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computers and the arts

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Film animation is a natural medium for computer graphics, since transformation is the name of the game -- changing one shape into another by stages. The computer can do in seconds what it takes an artist hours to produce. But the process is still very expensive, because of the hours of programming and the photographing involved.

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The big market is sci-fi moves in which special effects play a very important part, such as "The Black Hole," "Star Trek," "Star Wars," and "The Empire Strikes Back." The Disney studios and a host of smaller groups have been using computers, not only for animated graphics, but for controlling and keeping track of the thousands of camera movements required for shootin sequences of miniature models or for manipulating complex images and lighting. It all costs a fortune.

The computer graphics field is developing so rapidly that the artist may find that the technical obstacles in his way are disappearing. A artists and engineers cooperate and learn more about each other's needs, more satisfactory systems evolve.

Already the graphics equipment includes drawing tablets connected to the computer, which digitizes the information for video display or later printout in color or black and white. The Architecture Machine Group at MIT has experimental setup that allows an artist to wave a wand and have color and line and shape appear on the wall in front of him, or allows him to manipulate a "joy stick" to control what happens. Such gadgetry is meant to extend the possibilities for what the artist's arm and hand do naturally, without making him go through all the technical drudgery of programming and working with incompatible machinery.

Writing in the September 1980 issue of Datamation, Dr. Dionysios Tsichritzis, a University of Toronto computer science professor, calls for an architectural approach to systems design. "Determining what the users want, rather than what they say they want, is the real art. A building architect does not follow an exact procedure; he communicates with his clients, and together they design the system." He elaborates some of the principles that go into the training of an architect and calls for similar training for systems engineers so that the computer serves the human rather than the other way around.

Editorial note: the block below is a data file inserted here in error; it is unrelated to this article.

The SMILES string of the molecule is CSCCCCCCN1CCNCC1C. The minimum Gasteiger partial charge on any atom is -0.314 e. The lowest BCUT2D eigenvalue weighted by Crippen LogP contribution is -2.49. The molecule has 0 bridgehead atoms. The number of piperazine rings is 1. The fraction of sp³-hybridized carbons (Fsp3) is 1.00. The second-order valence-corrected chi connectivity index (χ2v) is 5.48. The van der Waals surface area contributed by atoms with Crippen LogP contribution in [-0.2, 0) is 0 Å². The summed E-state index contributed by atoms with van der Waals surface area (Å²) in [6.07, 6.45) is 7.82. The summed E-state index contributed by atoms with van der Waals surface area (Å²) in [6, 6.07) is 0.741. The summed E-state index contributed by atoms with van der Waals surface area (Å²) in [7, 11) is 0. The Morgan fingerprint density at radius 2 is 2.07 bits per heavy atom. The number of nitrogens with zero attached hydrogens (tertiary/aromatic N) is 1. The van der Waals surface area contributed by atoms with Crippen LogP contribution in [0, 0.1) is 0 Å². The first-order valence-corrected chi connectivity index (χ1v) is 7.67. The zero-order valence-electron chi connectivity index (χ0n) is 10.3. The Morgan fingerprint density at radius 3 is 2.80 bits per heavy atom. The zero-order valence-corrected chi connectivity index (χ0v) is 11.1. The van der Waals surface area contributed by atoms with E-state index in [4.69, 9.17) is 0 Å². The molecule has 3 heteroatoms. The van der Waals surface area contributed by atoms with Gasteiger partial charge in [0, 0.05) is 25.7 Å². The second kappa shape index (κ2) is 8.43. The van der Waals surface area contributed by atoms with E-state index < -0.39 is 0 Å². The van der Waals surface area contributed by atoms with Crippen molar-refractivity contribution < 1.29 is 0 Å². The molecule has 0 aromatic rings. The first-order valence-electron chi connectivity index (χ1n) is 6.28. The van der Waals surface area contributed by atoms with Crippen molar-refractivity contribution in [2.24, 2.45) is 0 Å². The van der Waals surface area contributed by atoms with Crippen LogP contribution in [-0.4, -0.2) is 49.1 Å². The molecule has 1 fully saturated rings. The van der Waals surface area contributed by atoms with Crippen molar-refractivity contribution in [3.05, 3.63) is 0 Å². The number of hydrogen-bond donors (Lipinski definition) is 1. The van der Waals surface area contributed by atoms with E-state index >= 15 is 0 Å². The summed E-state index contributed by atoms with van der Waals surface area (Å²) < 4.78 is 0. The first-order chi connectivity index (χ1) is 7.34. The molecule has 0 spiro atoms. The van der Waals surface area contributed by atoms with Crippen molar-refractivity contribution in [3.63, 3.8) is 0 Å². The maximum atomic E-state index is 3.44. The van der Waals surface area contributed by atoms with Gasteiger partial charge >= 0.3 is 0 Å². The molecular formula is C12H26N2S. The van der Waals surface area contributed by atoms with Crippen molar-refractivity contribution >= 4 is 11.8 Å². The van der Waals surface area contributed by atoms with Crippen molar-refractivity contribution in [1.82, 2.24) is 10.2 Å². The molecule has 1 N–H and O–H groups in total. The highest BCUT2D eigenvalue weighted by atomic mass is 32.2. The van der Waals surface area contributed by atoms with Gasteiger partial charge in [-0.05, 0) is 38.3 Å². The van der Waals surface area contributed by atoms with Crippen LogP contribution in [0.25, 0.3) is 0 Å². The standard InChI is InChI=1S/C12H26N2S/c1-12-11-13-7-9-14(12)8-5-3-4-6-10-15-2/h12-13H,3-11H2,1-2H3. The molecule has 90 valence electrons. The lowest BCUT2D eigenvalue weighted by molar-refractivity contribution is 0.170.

Other pioneers of art and computer relationships, such as Tom De Fanti, george Lucas, John Whitney, Leslie Mezei, are scattered across the United States , Canada, and Europe teaching in universities. more artists run workshops or summer programs in computer use.

But it is not only the various kinds of artists that are finding the computer interesting. The art historians, the museum curators, the librarians, are beginning to take a look. The Museum of Fine Arts in Boston is working on a pilot program to catalog art collections on laser-scanned videodiscs with computer access. If the idea is adopted, it means that scholars anywhere would be able to look at any item with its relevant information and compare it with other items of interest elsewhere much more easily than they can now. Auction houses and collectors could keep track of the values and whereabouts of art objects instantly. Teachers and students could have a much wider range of visual material at their finger tips. Museums interested in offering more education to the public could present much more informative packages. Videodisc color reproduction is, despite some limitations, much better than the average printed version for conveying accurately the appearance of an art object. It is also better than slides, because the image can be projected over a period of time without damage.

So what good is all this for people who just want a picture on the living room wall? Go down to your local computer store from time to time and check out the latest developments. You may find you can create your own computer art. Already you can get instructions for programming musical scores and making your own equipment by consulting various computer magazines and books. And if you'd rather have somebody else do all that work (and have the fun), you may be able one of these days to hook up with a network or art center as if you were going to the neighborhood library or art gallery. Either way, you can be your own wizard.